From Delhi we caught an early morning train to the city of Agra.Over the years the capital of India changed between Agra and Delhi (as well as a few other notable cities). This resulted in highly important government, religious, and otherwise historical sites being in both cities we visited. The most famous of these, of course, is the Taj Mahal!
From Agra we moved on to the TINY town of Orchha. Orchha is home to about 8,500 residence, and is only visited by a few tour companies. Thus few people stop here on their adventures; however, the city has some amazing historical sites and was able to show us the a not-so-hectic side of India.
Below is our adventures in both of the above mentioned cities!
The Rundown (Agra):
Agra (population 1.6 million) is considerably smaller than Delhi (population 19 million). This size difference results in a MUCH more rural feeling in the former.
- Cows – In Delhi it was relatively uncommon for cows, goats, horses, and other wildlife to roam in or around the major roadways (although it certainly did happen). In Agra, this was a CONSTANT phenomenon, and this continued for the rest of our time in India. Cows would literally sleep in the middle of the road, all the while traffic would simply divert around. We never saw any effort to remove them, or at least to prevent them from wandering out in the first place. Most remarkably, we could not believe the absolutely serene expressions that adorned these animals faces; the cows were clearly not even slightly phased by the constant horns and traffic. We found out that many cows are turned to the streets once they no loner provide milk, while others wander the streets but know their way home, and return back regularly.
- Akbar’s Tomb – Our first stop of the day was at Akbar’s Tomb. Akbar’s Tomb was created in the 1600s to house the remains of the Mughal emperor Akbar. Akbar was the son of emperor Humayun, whose tomb we visited in Delhi. He is also known as one of the greatest emperors in India’s history as he greatly expanded the empire and showed tolerance towards the various religious communities in the country. The tomb itself was quite impressive. The main building is made from white marble and red sandstone which, because of the way it is laid, creates a distinctly eastern looking pattern. On each side of the building stand two impressive, pearl white minarets. The grounds surrounding the tomb were notable as well. Raised, tile walkways run through lush green fields filled with antelope, monkeys, peacocks, and monitor lizards. After spending a few hours exploring the tomb and its gardens, we checked into our hotel and had a few hours to relax before the day’s main even, the Taj Mahal!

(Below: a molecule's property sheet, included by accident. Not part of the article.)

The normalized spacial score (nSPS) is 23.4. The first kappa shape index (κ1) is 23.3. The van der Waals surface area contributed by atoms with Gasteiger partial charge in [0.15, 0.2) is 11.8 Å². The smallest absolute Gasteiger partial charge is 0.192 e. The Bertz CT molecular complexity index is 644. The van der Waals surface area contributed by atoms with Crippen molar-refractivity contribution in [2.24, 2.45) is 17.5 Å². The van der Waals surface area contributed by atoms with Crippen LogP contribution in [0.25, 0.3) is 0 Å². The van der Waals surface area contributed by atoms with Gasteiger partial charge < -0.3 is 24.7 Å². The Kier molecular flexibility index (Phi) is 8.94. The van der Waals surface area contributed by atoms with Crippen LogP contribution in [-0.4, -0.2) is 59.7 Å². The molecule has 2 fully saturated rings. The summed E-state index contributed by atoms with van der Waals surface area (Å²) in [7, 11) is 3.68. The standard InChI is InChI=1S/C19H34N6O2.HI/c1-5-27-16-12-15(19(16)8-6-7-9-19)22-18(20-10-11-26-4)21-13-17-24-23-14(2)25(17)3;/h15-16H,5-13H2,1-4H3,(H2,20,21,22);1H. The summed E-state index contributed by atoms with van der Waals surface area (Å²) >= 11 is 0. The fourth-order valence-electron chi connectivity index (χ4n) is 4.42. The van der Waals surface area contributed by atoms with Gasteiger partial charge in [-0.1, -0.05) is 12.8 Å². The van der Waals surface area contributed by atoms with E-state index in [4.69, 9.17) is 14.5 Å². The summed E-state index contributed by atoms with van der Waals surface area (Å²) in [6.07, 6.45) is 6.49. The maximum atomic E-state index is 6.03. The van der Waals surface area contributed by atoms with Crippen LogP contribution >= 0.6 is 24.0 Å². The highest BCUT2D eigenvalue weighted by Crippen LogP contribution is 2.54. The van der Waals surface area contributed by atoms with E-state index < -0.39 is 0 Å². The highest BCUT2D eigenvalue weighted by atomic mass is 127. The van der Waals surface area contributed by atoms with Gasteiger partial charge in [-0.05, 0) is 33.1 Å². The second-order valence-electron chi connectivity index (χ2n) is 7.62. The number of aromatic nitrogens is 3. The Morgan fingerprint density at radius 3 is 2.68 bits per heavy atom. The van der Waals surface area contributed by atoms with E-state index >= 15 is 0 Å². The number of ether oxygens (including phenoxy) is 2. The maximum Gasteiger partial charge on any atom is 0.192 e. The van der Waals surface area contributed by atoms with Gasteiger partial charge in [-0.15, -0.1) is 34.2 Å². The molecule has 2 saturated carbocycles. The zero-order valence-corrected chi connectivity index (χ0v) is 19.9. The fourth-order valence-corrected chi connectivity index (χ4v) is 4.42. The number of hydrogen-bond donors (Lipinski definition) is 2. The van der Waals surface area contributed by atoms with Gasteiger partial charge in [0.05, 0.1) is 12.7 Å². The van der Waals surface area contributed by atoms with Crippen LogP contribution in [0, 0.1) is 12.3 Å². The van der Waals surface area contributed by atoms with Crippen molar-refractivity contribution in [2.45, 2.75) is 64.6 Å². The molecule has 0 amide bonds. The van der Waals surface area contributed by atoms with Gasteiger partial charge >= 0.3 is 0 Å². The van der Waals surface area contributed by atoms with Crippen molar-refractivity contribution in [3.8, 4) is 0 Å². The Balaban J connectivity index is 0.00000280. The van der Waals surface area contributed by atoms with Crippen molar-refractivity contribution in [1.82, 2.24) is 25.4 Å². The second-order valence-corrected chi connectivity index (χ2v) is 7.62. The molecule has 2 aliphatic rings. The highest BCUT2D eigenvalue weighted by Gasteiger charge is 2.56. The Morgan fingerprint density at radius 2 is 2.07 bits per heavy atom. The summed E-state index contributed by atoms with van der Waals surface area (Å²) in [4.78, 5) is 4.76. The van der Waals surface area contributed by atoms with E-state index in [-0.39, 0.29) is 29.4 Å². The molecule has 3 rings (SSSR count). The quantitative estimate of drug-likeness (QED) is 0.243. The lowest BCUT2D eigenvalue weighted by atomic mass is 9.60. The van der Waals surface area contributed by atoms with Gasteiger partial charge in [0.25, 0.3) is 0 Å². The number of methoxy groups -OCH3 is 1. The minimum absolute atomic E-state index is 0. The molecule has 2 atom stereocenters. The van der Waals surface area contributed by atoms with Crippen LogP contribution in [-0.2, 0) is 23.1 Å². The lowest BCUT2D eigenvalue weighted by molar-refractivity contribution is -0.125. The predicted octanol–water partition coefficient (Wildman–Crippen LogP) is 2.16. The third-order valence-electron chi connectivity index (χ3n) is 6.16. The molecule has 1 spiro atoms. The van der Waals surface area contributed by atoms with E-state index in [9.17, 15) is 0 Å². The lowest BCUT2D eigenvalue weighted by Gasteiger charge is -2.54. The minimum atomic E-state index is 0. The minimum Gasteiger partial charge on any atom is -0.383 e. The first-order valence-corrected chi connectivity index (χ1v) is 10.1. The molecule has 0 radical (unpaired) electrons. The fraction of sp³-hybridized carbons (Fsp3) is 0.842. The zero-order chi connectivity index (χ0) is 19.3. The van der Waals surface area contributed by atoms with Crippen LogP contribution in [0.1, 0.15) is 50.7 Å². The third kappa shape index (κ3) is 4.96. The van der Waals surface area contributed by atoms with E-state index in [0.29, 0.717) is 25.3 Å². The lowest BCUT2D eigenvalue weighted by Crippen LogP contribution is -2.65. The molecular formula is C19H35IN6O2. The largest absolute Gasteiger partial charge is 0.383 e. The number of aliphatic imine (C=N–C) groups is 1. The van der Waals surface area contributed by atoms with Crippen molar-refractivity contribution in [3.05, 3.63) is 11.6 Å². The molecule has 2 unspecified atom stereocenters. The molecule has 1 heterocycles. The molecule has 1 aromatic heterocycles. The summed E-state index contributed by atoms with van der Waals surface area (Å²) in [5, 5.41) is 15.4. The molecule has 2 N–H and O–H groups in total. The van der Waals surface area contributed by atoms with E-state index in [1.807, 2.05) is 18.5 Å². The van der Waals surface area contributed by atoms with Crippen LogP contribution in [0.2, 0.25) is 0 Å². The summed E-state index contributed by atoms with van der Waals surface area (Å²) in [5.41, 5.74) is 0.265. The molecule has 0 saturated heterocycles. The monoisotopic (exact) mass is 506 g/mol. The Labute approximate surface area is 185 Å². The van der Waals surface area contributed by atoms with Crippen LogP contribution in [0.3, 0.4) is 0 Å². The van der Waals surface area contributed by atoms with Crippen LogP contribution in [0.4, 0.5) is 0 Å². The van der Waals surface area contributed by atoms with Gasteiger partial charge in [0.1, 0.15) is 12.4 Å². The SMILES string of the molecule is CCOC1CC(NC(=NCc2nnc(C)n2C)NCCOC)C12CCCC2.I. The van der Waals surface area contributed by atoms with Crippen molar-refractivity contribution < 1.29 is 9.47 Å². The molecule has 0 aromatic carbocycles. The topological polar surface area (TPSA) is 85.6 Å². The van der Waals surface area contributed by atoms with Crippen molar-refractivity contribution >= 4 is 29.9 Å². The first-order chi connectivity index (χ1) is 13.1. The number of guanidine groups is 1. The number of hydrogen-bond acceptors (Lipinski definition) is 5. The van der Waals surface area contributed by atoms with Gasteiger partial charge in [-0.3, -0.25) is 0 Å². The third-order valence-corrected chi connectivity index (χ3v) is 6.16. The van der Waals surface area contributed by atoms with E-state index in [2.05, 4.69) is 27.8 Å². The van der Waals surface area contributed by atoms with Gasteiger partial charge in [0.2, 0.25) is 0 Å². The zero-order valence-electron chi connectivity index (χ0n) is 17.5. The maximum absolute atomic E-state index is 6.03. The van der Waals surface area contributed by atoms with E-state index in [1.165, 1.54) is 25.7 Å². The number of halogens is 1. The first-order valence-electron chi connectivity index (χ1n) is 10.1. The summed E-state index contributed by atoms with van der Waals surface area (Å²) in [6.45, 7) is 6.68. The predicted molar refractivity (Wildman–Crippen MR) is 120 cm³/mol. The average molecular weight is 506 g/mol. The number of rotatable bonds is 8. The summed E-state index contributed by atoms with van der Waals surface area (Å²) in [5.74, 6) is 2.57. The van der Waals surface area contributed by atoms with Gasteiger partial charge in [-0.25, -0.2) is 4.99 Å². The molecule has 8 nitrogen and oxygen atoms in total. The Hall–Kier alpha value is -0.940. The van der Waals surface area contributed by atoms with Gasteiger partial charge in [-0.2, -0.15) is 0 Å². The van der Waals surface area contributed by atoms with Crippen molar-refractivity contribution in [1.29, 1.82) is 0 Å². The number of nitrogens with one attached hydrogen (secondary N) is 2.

- Taj Mahal – Before we started our world tour, we both made a short list of the places we were most excited to see. The Taj Mahal was on both of our lists, and it certainly did not disappoint! The grounds surrounding the Taj are extensive and ringed by a large wall. This makes getting a good view from the outside difficult; however, this just adds to the anticipation of getting a first glimpse. Visitors enter through one of the three massive gates at each side of the grounds. You do not approach head on, so the Taj first comes into view as you round the corner and it is perfectly framed within the arches of the gate, a truly amazing spectacle! It is impossible to convey in words just how impressive the building really is. We spent several hours exploring the beautiful surrounding grounds, visiting the tomb inside, and just sitting on a bench staring in amazement at this wonder-of-the-world. We got to see the sunset on this truly unique place, and this will undoubtedly be one of the highlights of our year.